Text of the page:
A Bright Comet Is Coming

If you watch the morning or evening sky these days and have a clear view of the horizon, you will be able to spot a bright object with a prominent tail.

Instructions for viewing the comet in the morning from Spaceweather.com:

At dawn, go outside and face east
Using binoculars, scan the horizon
The comet is located just south of due east

Instructions for viewing the comet in the evening from Spaceweather.com:

At sunset, go outside and face west
Using binoculars, scan the horizon
The comet is located low and to the right of Venus
A clear view of the horizon is essential

That object is comet C/2006 P1 (Comet McNaught). It was discovered on August 7th, 2006 by the hugely successful comet discoverer Rob McNaught.

At time of discovery, the comet was a very faint object, but the predicted perihelion distance (closest distance to the sun) of just 0.17 astronomical units (the average distance between the Earth and sun, about 150 million kilometers) indicated that the object has the potential to become very bright indeed.

Nobody really knows just what this comet will look like at its closest point to the sun and that is where SOHO comes in! The LASCO instrument aboard SOHO has the ability to watch comets as they get extremely close to the sun.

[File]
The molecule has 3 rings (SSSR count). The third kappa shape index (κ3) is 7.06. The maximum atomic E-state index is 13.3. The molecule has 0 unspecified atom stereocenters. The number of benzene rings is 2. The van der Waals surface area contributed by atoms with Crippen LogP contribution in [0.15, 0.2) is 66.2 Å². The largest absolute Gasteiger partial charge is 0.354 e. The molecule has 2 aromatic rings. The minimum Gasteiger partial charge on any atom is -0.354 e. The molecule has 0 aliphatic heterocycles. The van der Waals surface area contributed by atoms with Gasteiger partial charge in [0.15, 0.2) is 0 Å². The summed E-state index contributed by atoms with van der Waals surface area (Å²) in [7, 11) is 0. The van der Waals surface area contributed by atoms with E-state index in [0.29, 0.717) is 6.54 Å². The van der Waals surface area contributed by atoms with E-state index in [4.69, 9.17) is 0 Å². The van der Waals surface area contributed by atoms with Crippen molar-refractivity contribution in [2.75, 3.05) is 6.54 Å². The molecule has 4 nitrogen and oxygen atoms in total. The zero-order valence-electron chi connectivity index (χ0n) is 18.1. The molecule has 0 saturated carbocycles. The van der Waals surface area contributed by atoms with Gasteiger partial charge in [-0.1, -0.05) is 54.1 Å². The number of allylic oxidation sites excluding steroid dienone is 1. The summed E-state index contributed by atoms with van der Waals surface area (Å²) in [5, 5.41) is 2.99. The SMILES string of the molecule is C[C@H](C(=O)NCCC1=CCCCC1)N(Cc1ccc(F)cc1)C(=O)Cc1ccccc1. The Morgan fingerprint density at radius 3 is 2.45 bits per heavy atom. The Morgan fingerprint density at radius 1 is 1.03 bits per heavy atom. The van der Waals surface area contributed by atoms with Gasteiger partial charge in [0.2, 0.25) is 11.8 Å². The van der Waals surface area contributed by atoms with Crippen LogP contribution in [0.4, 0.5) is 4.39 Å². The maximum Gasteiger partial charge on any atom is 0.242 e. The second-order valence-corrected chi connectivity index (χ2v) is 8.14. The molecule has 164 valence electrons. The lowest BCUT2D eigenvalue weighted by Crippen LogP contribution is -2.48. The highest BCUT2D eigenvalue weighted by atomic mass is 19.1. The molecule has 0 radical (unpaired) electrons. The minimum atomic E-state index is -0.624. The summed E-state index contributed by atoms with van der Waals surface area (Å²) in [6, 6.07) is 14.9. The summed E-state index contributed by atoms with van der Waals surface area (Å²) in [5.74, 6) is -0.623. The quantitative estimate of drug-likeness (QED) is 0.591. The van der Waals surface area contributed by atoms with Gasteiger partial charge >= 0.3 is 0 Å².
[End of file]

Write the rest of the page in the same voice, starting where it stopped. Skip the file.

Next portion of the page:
Fortunately for us, C/2006 P1 is going to pass right through the LASCO C3 field of view in less than a weeks’ time! As soon as SOHO’s cameras capture the comet, we will post images and further information to the SOHO website. In the meantime, you may enjoy looking at some photographs and checking out the links below for further information.

The image to the left shows the expected track of the comet through SOHO’s coronagraph LASCO C3. The comet will appear in the field of view of C3 at around 10:00 UT (05:00 EDT) on January 12th (a few hours before perihelion) in the upper-left of the images and travel almost vertically down, exiting C3’s field of view in the lower left at roughly 03:00 UT on January 16th.

Recent estimates of the comet’s maximal brightness have ranged widely from magnitude +2.1 (about as bright as Polaris, the North Star) to a super-bright -8.8 (about 40 times brighter than Venus)! The lower the magnitude number, the brighter the object. The brightest stars in the sky are categorized as zero or first magnitude. Negative magnitudes are reserved for the most brilliant objects: the brightest star is Sirius (-1.4); the full Moon is -12.7; the Sun is -26.7.

Current estimates put comet McNaught at magnitude 0 to -1, and it is still brightening. It could be -2 or -3 by the time it reaches LASCO’s field of view. This means it will be brighter than comet NEAT or comet 96P/Machholz. In other words, this could be the brightest and most spectacular comet that SOHO has ever seen!

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